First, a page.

- Edit the channels in both groups to rearrange them so the chosen channel is only in the paging group. In my config, Ch1 is my PSTN trunk to the outside world (no, not SIP here yet) whilst Ch2 is for our paging interface. Config Manager’s a big ambiguous here – the ‘tick’ is visible for both channels, but the de-selected channel is in a lighter shade to indicate it’s disabled/not chosen.
- You’ll need to create a new Number Table to grab calls bound for the paging trunk. Here I grab everything starting with 83 (because all calls that make it to the Tenor are in E.164 format, and 83 is spare, as referenced in step 2). The “Outgoing Pattern” is blank because we don’t want any of the digits dialled being sent to the PA:
- Now add it to the Routing Table:
- My “DNIS Lync to PSTN” number table has a wildcard entry at the bottom of it, so to prevent it falsely catching calls bound for the paging trunk, I needed to re-order the table so that the Paging entry appears before the PSTN one. With the order wrong, your paging calls will go out the PSTN trunk instead!
Results / Summary
This config seemed fine on paper, but it has a few failings:
- here’s no clear (audible) signal to the caller that they’ve cut-through to the trunk, so there’s no definite indicator you can start speaking. In testing, after I called the paging number I was presented with a burst or two of “jingle-tone” then silence: the relay went Click and we were connected. I fear this won’t fly in the real world – or will be fraught with problems. (“Is this thing on?”). If the caller is able to hear the PA, you might be able to address this by adding a single digit to the “Outgoing Pattern” in step 12. That will send a BEEP to the line to grab everyone’s attention (and you can even change the duration of it by varying the “DTMF On Time” in the CAS Signaling Group in step 6).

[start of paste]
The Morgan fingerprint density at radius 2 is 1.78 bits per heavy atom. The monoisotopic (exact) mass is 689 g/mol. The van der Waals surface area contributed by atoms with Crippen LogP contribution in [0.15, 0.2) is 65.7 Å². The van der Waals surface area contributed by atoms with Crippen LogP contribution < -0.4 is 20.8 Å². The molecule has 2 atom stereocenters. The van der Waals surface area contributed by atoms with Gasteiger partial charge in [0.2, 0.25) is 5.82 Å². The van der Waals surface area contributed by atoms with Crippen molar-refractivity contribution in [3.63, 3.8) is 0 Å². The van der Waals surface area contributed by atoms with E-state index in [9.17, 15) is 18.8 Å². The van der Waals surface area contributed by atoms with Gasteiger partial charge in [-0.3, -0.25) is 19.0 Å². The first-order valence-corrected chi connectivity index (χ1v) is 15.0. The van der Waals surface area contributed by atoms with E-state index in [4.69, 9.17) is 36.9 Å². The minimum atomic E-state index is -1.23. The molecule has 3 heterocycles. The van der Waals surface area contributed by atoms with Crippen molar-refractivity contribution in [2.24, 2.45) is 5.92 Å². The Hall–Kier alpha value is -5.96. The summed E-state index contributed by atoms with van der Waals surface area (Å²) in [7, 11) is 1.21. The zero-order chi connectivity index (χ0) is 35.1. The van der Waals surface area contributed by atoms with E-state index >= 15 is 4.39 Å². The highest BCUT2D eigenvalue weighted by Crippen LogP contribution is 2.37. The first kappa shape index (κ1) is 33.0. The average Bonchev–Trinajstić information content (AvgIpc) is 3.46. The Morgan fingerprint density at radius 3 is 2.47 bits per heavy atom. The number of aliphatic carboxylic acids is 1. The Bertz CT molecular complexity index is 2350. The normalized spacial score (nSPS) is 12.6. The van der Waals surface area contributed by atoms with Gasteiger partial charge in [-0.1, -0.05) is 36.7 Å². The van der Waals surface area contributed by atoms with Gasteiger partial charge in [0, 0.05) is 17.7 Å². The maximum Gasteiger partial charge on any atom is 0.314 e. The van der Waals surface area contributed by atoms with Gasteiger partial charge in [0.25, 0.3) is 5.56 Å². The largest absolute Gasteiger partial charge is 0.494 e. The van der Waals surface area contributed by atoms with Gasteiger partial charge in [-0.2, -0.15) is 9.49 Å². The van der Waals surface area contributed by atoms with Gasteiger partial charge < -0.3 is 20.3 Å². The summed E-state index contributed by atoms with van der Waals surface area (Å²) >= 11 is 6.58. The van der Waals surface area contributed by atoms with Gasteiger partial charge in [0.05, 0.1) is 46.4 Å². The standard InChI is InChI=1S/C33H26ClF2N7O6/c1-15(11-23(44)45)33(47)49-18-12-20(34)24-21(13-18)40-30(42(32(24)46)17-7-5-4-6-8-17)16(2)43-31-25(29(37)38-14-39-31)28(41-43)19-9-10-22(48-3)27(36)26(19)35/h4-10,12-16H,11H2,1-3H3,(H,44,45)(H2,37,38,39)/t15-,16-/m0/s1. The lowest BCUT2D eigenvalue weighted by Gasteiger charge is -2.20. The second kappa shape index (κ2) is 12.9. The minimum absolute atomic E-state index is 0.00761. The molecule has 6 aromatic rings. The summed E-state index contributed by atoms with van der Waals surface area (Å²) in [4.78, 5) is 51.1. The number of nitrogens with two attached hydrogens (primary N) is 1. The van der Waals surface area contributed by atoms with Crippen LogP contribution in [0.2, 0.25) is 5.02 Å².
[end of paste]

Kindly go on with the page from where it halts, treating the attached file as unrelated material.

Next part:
- I also noticed an audible *click* to the amplifier when the LIU’s relay seized, and this might also manifest itself in a much more annoying and unacceptable glitch in a high-powered PA environment